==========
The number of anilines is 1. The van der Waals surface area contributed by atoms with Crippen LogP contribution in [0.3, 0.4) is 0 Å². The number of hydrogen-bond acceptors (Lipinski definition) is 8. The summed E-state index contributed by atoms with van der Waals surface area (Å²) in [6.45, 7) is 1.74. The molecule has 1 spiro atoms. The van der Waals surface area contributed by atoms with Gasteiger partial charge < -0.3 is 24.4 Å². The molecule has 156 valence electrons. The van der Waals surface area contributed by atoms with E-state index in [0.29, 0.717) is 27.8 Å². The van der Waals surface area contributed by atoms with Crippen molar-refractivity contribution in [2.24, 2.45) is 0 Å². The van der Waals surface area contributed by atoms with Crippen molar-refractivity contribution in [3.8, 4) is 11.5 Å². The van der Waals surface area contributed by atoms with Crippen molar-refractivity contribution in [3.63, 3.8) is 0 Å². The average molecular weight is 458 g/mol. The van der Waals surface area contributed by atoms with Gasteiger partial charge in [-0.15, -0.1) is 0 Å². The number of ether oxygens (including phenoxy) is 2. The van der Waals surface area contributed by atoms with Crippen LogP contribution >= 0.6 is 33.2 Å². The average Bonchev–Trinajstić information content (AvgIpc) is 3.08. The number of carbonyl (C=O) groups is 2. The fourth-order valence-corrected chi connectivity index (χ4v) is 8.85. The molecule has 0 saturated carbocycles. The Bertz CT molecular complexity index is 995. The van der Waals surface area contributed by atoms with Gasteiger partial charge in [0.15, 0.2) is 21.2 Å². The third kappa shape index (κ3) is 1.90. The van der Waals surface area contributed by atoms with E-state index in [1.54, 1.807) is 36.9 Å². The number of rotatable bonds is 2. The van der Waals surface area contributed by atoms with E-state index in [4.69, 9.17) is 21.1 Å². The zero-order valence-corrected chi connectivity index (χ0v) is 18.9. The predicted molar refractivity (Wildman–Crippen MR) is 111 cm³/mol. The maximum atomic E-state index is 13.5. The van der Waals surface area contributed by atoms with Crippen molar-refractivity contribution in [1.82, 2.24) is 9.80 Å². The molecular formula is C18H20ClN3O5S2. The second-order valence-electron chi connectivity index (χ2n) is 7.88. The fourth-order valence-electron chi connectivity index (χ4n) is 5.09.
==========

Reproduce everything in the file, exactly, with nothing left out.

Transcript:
The number of anilines is 1. The van der Waals surface area contributed by atoms with Crippen LogP contribution in [0.3, 0.4) is 0 Å². The number of hydrogen-bond acceptors (Lipinski definition) is 8. The summed E-state index contributed by atoms with van der Waals surface area (Å²) in [6.45, 7) is 1.74. The molecule has 1 spiro atoms. The van der Waals surface area contributed by atoms with Gasteiger partial charge < -0.3 is 24.4 Å². The molecule has 156 valence electrons. The van der Waals surface area contributed by atoms with E-state index in [0.29, 0.717) is 27.8 Å². The van der Waals surface area contributed by atoms with Crippen molar-refractivity contribution in [2.24, 2.45) is 0 Å². The van der Waals surface area contributed by atoms with Crippen molar-refractivity contribution in [3.8, 4) is 11.5 Å². The van der Waals surface area contributed by atoms with Crippen molar-refractivity contribution in [3.63, 3.8) is 0 Å². The average molecular weight is 458 g/mol. The van der Waals surface area contributed by atoms with Gasteiger partial charge in [-0.15, -0.1) is 0 Å². The number of ether oxygens (including phenoxy) is 2. The van der Waals surface area contributed by atoms with Crippen LogP contribution >= 0.6 is 33.2 Å². The average Bonchev–Trinajstić information content (AvgIpc) is 3.08. The number of carbonyl (C=O) groups is 2. The fourth-order valence-corrected chi connectivity index (χ4v) is 8.85. The molecule has 0 saturated carbocycles. The Bertz CT molecular complexity index is 995. The van der Waals surface area contributed by atoms with Gasteiger partial charge in [0.15, 0.2) is 21.2 Å². The third kappa shape index (κ3) is 1.90. The van der Waals surface area contributed by atoms with E-state index in [1.54, 1.807) is 36.9 Å². The number of rotatable bonds is 2. The van der Waals surface area contributed by atoms with E-state index in [4.69, 9.17) is 21.1 Å². The zero-order valence-corrected chi connectivity index (χ0v) is 18.9. The predicted molar refractivity (Wildman–Crippen MR) is 111 cm³/mol. The maximum atomic E-state index is 13.5. The van der Waals surface area contributed by atoms with Crippen molar-refractivity contribution in [1.82, 2.24) is 9.80 Å². The molecular formula is C18H20ClN3O5S2. The second-order valence-electron chi connectivity index (χ2n) is 7.88. The fourth-order valence-electron chi connectivity index (χ4n) is 5.09.